National Evaluation of Correctional Education
In support of the Second Chance Act of 2007, the U.S. Department of Justice's Bureau of Justice Assistance (BJA) awarded a cooperative agreement to the RAND Corporation to evaluate and improve educational methods for incarcerated adults and juveniles. The RAND Corporation—a nationally recognized non-partisan, non-profit public policy think tank— conducted this study in partnership with the Correctional Education Association (CEA), a non-profit professional association serving educators and administrators who provide services to students in correctional settings. The U.S. Department of Education's Office of Vocational and Adult Education (OVAE) served as a project advisor.
See all project publications
Large states cut spending on prison education programs by an average of 10 percent between the 2009 and 2012 fiscal years, while medium-sized states cut spending by 20 percent. While the drop appears to have resulted from budget cuts prompted by the economic downturn, evidence suggests that the curtailment of prison education could increase prison system costs in the longer term.
The U.S. Department of Education has launched a pilot program to restore federal Pell grant eligibility to prisoners. According to RAND research, inmates who take part in education programs had 43% lower odds of returning to prison. The findings also suggest a return on investment of $4 to $5 during the first three years after release for each $1 invested in prison education.
The study's primary goals were to:
- Examine the changing landscape in which educational programs are provided to incarcerated adults and juveniles.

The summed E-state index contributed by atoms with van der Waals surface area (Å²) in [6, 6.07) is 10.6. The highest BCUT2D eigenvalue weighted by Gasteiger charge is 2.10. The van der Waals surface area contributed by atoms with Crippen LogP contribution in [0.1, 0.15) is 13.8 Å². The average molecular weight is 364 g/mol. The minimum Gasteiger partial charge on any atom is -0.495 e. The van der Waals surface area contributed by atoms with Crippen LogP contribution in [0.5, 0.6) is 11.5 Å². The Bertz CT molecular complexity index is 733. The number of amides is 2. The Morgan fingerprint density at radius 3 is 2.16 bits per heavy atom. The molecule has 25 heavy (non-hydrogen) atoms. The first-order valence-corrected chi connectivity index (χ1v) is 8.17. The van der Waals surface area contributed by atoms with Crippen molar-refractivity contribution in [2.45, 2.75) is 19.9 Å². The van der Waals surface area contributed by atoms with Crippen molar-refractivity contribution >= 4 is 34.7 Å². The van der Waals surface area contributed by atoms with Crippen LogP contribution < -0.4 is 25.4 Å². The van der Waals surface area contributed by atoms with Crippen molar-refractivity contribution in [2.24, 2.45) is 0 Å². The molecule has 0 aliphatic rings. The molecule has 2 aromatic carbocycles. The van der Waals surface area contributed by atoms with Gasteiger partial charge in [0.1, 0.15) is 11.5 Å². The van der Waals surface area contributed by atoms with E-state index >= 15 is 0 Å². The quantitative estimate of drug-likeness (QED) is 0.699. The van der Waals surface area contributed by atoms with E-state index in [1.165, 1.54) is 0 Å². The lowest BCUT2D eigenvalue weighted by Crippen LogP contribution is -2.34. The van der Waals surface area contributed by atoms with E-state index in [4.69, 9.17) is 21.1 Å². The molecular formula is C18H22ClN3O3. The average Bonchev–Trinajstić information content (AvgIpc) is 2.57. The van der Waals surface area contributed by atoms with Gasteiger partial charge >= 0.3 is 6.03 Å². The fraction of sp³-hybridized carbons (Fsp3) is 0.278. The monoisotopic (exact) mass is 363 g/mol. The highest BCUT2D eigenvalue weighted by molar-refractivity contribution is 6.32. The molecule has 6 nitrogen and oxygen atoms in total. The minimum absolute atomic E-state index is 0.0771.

- Evaluate the effectiveness of correctional education programs.
- Identify innovative strategies that show promise in educating incarcerated adults and juveniles within a changing correctional environment.
To address these aims, RAND undertook an array of research activities, including a systematic literature review and meta-analysis of primary research on correctional education programs for incarcerated adults, a 2013 survey of state correctional education directors, and an in-depth review of the literature for correctional education programs for juveniles. The project has produced a series of publications that:
- Present the results of a meta-analysis about the effectiveness—and cost-effectiveness—of correctional education programs in reducing recidivism and improving post-release employment outcomes for incarcerated adults
- Highlight key findings from the literature on the effectiveness of correctional educational programs for juveniles
- Present the results of a 2013 survey of correctional education directors summarizing what correctional education looks like today and describing the changing landscape for these programs, including the impact of the 2008 recession on these programs
- Provide recommendations to improve our understanding of the effectiveness and role of correctional education programs, as well as a roadmap for building on the gains made to date in educating incarcerated individuals to improve their chances of success upon release.
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